House prices in the South East are rising above the national average and threatening a boom and bust cycle.

Figures released today showed prices rose 15.8 per cent in the last year - the national average was just under 14 per cent.

The average price of a property in the South East has reached £117,566 in the last quarter of 2001.

David Maslen, of David Maslen estate agents, said: "It is good for the economy providing it doesn't run away with itself.

"It has got to be managed and kept under control. It is a good sign providing it is gradual.

"I think this year will be a good year for house prices on an upward trend but you would not want it to go any more than 15 per cent.

"Otherwise it will begin to run away with itself and everything will follow suit, prices will go up, cost of living will go up, and you are back into this boom and bust cycle.

"I think 15 per cent is the most you would want prices to go up and I think this year will see a more modest increase."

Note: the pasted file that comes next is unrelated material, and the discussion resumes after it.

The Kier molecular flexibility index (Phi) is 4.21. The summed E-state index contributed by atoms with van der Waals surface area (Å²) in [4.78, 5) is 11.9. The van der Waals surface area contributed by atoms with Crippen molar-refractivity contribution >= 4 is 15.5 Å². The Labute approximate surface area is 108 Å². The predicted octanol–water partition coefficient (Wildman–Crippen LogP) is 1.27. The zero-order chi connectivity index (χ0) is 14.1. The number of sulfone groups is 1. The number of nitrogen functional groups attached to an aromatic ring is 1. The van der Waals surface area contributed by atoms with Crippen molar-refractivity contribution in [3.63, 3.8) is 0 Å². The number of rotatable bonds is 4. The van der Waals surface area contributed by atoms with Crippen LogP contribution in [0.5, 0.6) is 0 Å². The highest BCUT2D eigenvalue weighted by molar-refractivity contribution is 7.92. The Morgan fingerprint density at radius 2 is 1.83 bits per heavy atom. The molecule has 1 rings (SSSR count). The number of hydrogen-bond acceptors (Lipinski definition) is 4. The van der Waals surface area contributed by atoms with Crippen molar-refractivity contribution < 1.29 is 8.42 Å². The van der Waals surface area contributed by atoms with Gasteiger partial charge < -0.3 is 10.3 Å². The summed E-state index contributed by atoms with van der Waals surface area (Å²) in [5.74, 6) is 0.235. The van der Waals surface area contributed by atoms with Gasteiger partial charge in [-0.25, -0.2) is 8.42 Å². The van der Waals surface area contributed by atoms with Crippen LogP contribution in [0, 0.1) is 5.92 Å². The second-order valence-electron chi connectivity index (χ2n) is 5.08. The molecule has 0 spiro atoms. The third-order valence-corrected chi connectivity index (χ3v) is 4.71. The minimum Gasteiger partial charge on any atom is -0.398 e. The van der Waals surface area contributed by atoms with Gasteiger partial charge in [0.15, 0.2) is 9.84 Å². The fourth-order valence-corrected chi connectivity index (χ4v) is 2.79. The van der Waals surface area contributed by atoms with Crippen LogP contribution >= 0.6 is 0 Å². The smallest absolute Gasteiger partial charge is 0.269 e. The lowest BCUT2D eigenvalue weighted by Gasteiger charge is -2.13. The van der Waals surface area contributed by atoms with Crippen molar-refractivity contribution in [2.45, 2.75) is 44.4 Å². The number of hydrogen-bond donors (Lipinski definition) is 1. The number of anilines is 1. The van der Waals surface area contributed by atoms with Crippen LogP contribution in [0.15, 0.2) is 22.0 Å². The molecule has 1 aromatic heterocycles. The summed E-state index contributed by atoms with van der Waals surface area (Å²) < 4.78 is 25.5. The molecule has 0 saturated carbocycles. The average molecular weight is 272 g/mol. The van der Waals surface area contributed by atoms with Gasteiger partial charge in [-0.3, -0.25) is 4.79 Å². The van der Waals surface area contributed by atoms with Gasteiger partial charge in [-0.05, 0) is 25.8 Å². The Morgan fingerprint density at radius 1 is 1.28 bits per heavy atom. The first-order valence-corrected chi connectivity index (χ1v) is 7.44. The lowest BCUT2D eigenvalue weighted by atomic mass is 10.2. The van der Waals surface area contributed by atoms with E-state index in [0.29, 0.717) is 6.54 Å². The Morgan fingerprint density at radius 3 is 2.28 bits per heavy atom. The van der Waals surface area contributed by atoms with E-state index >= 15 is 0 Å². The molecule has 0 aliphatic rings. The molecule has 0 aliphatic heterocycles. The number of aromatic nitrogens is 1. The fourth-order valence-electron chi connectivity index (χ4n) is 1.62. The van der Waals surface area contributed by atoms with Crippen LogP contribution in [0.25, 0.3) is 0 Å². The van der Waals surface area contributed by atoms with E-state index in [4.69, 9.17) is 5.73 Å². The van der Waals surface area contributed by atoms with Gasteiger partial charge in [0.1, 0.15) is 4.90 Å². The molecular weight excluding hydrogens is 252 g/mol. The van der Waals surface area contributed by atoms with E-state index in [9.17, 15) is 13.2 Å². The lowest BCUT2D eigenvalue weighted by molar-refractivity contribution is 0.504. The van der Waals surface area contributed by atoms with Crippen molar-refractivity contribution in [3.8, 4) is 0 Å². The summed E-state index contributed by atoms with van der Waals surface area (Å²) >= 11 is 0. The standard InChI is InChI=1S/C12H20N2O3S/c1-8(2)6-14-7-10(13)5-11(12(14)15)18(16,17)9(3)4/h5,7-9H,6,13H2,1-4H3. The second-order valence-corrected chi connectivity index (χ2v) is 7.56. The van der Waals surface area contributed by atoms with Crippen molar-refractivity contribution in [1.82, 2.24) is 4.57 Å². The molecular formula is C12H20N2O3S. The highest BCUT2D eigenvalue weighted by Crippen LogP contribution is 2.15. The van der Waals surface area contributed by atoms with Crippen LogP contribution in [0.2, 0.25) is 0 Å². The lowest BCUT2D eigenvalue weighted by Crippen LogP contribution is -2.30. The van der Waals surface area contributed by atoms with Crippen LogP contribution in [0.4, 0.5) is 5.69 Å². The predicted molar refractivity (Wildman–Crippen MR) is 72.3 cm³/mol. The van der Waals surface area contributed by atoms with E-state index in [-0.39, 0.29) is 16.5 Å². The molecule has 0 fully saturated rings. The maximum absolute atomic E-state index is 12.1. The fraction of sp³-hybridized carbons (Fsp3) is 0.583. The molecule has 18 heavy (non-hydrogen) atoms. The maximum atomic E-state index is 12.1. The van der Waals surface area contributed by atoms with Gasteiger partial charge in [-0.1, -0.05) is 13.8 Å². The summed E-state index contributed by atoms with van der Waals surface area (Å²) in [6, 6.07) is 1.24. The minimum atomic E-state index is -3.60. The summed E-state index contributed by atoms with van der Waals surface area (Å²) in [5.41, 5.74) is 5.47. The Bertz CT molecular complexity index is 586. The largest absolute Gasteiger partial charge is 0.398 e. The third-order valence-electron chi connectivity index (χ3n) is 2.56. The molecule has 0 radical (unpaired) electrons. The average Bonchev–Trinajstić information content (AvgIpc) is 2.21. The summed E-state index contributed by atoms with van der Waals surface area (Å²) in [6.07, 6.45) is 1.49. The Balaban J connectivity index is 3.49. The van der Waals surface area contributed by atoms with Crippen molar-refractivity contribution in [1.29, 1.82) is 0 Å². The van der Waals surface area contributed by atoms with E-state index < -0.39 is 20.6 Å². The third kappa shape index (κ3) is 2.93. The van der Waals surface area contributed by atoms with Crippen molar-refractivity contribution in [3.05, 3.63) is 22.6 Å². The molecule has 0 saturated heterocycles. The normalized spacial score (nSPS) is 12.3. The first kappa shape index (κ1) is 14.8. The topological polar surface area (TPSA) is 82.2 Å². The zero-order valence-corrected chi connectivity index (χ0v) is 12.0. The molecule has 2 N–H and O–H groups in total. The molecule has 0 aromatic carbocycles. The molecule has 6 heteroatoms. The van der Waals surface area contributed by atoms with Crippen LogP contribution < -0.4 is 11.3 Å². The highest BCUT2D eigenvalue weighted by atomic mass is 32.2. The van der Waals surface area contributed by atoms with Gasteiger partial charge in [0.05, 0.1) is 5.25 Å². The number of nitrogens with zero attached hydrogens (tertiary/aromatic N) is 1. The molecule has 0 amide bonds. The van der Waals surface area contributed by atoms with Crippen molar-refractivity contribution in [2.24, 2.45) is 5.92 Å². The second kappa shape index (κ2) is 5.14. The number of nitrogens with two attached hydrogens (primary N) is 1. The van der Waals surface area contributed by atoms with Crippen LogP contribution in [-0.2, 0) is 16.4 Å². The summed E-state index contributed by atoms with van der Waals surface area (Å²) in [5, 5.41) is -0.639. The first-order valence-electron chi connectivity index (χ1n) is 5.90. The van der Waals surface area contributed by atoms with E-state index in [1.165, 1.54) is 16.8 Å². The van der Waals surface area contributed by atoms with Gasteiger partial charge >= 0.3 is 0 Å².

The economic slowdown and the events of September 11 have done little to dampen consumer confidence, according to the survey.

The building society said 2001 was the strongest year of price growth since 1988, with average property prices rising by £11,000 during the 12 months.

However, Nationwide building society, which carried out the survey, said some areas which had seen double digit increases for the past six years would see growth slow.

Danny Allen, of Cambridge Residential Sales in Western Road, Hove, said rising prices were the result of the high demand for property in Sussex.

He said it showed strong consumer confidence, an important indicator in the strength of the economy for the coming year.

He said: "There was some talk of the market going quiet before Christmas but that always happens. Overall the year on year rise shows we have a strong economy.

"It is good for us and our clients because we are making people more money."